I’m doing homework at the dining table. Mum is standing behind me with a brush. She pushes my hair aside and analyses my scalp. She moves a strand forward. It drapes over my face.
I feel her hands tense against my head.
‘Oh, God,’ she says. ‘I found another one.’
I’m calm as she tells me this.
‘It’s fine,’ I say.
By another one, she means a patch – a missing spot of hair. A small area of my scalp where the skin is exposed.
Ever since I developed the autoimmune disorder, Alopecia Areata, this exact situation, with Mum hovering over me and flicking through my hair like a flea-hungry monkey, has been repeated time and time again.
Whenever she sees even a single strand fall out, a part of her dies inside. This isn’t because she’s superficial or precious about the way I look – it’s because of the other symptoms associated with the condition. Alopecia weakens the immune system. This means I am sick a lot more often than what would be considered ‘normal’. It’s a vicious cycle: I catch a cold, my body undergoes stress, and sometimes, this causes a shiny, fresh patch appear on my head. The more patches, the weaker the immune system. The weaker the immune system, the more patches.
It’s a wonder that this issue isn’t widely-known – it’s the most common autoimmune disease that exists. It’s estimated that 5% of people will experience it some degree of it. This varies, from losing eyelashes, eyebrows to hair thinning out in general. I guess people just wouldn’t be aware of it even when it’s happening to them. Some spots of missing hair can be invisible.
Just after I started primary school, at five years old, the condition reared its ugly head. Or, I guess, my ugly head – I was totally bald for almost a year before it grew back. Baldness aside, alopecia wrecked me, physically and mentally. I was always exhausted. I fell asleep everywhere and anywhere and couldn’t get myself out of bed in the morning. Along with that, I had intense muscle and joint pains that never went away.
Despite these debilitating symptoms, I have few bad memories of this stage of my life. In fact, I remember one day ripping off the beanie that was concealing my bald head and announcing to my prep-aged classmates that I have no hair!
And even now, when I wake up to find the sporadic patch of hair missing, I remain calm.
Mum worries about it for me so I don’t have to. It’s like my anxieties are sucked out of my body and dumped onto her. I walk away stress-free. It’s bizarre.
In a way, I feel like Alopecia has given my mum and I a different relationship to that which she has with my siblings. We have spent more time together than the two of them combined: Mum decided to home tutor me as soon as she realised how the condition was affecting me physically. She decided to continue with this until I ‘got better’.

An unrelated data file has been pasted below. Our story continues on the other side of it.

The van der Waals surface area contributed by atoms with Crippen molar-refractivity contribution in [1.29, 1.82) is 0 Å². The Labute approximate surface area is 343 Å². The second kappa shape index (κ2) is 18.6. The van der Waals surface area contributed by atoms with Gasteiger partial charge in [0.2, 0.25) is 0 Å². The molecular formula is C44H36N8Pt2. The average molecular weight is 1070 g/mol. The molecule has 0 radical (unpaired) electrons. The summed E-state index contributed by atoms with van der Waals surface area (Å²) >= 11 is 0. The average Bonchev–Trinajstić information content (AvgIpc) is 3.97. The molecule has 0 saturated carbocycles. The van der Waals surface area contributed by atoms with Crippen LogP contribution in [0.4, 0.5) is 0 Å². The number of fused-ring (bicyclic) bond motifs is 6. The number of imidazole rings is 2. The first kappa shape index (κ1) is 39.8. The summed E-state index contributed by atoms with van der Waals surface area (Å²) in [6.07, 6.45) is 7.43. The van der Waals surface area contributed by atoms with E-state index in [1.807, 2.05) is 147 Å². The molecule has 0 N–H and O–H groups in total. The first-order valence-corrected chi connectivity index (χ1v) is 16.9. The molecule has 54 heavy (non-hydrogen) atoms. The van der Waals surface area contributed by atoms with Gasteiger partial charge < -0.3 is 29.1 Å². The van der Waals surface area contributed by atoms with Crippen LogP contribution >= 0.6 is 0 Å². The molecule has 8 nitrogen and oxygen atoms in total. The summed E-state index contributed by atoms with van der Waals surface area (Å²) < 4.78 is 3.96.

I ended up being homeschooled until I started high school, despite my hair growing back within the year. During this time, she dedicated seven years of her life to me and me alone: she quit her job, bought a whole bunch of textbooks and got cracking. I can’t imagine caring about anyone that much.
The dread Mum feels on a daily basis is tangible – my hair is notorious for being unpredictable. Hair loss is always imminent. Everything can be stable for months on end and then, within a matter of weeks, I may have three or four coin-sized patches. They take anywhere between two to six months to fill in and are sometimes in obvious parts of my head, such as where I part my hair or on my hairline. They’re a bitch to cover up.
I can usually always pinpoint the ailment that causes a patch to pop up. It could be a cold I had a few weeks before or an event that caused anxiety (anxiety that not even Mum has the power to absorb). I can guess approximate time frames if I look down at my nails. There are horizontal grooves that denote when my body went through trauma or tension, when the nails themselves weakened. It’s all linked with this condition, hair and nails and skin.
It may seem strange to many that my mum is so obsessed with my hair. She doesn’t keep clumps of it in jars or rub it against her face or anything like that, I promise. She’s just protective.
‘Don’t be so rough with it!’ she’ll say when I take out a hair tie.
Or, ‘Is it a funny kind of itch?’ whenever I scratch my head.
This worry of hers has extended from just my hair to most aspects of my life. From uni to work, Mum is constantly checking up on me. If she knows I’m going out, she’ll ask for updates throughout the night so she knows I’m safe.
A lot of people would hate their parents being this involved in their adult lives, and I used to be one of them. I used to ignore Mum’s calls and dismiss her stress. But now, I’ve learned that that’s just how our relationship has turned out.
And I wouldn’t have it any other way.